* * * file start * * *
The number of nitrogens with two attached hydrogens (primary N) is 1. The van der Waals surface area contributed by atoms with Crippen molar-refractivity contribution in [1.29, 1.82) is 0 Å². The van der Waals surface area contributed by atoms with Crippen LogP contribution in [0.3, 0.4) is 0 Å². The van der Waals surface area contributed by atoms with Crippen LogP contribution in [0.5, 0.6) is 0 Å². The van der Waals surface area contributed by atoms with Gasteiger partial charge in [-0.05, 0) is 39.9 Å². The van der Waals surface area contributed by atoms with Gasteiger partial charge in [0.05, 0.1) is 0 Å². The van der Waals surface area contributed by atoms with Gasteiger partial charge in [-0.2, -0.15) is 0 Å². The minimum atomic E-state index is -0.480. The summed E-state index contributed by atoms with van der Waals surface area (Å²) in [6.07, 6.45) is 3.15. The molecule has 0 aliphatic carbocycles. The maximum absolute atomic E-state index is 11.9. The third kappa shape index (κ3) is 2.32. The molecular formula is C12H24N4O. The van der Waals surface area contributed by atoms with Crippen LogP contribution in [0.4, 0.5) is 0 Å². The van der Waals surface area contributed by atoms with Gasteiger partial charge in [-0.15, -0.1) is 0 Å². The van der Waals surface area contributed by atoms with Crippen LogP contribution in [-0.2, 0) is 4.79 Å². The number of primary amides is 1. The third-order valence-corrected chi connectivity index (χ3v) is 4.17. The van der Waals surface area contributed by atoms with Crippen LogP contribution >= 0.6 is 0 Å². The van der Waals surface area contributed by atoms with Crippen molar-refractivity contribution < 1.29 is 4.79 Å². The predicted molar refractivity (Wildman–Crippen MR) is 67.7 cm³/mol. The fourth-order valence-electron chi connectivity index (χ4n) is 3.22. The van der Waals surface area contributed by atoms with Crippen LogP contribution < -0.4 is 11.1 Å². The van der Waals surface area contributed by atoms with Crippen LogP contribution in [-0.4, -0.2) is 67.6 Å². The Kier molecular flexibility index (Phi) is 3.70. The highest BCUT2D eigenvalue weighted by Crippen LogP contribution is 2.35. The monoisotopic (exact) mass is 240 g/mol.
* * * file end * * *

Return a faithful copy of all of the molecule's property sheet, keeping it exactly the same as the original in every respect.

The number of nitrogens with two attached hydrogens (primary N) is 1. The van der Waals surface area contributed by atoms with Crippen molar-refractivity contribution in [1.29, 1.82) is 0 Å². The van der Waals surface area contributed by atoms with Crippen LogP contribution in [0.3, 0.4) is 0 Å². The van der Waals surface area contributed by atoms with Crippen LogP contribution in [0.5, 0.6) is 0 Å². The van der Waals surface area contributed by atoms with Gasteiger partial charge in [-0.05, 0) is 39.9 Å². The van der Waals surface area contributed by atoms with Gasteiger partial charge in [0.05, 0.1) is 0 Å². The van der Waals surface area contributed by atoms with Gasteiger partial charge in [-0.2, -0.15) is 0 Å². The minimum atomic E-state index is -0.480. The summed E-state index contributed by atoms with van der Waals surface area (Å²) in [6.07, 6.45) is 3.15. The molecule has 0 aliphatic carbocycles. The maximum absolute atomic E-state index is 11.9. The third kappa shape index (κ3) is 2.32. The molecular formula is C12H24N4O. The van der Waals surface area contributed by atoms with Crippen LogP contribution in [0.4, 0.5) is 0 Å². The van der Waals surface area contributed by atoms with Gasteiger partial charge in [-0.15, -0.1) is 0 Å². The van der Waals surface area contributed by atoms with Crippen LogP contribution in [-0.2, 0) is 4.79 Å². The number of primary amides is 1. The third-order valence-corrected chi connectivity index (χ3v) is 4.17. The van der Waals surface area contributed by atoms with Crippen LogP contribution >= 0.6 is 0 Å². The van der Waals surface area contributed by atoms with Crippen molar-refractivity contribution < 1.29 is 4.79 Å². The predicted molar refractivity (Wildman–Crippen MR) is 67.7 cm³/mol. The fourth-order valence-electron chi connectivity index (χ4n) is 3.22. The van der Waals surface area contributed by atoms with Crippen LogP contribution < -0.4 is 11.1 Å². The van der Waals surface area contributed by atoms with Crippen LogP contribution in [-0.4, -0.2) is 67.6 Å². The Kier molecular flexibility index (Phi) is 3.70. The highest BCUT2D eigenvalue weighted by Crippen LogP contribution is 2.35. The monoisotopic (exact) mass is 240 g/mol.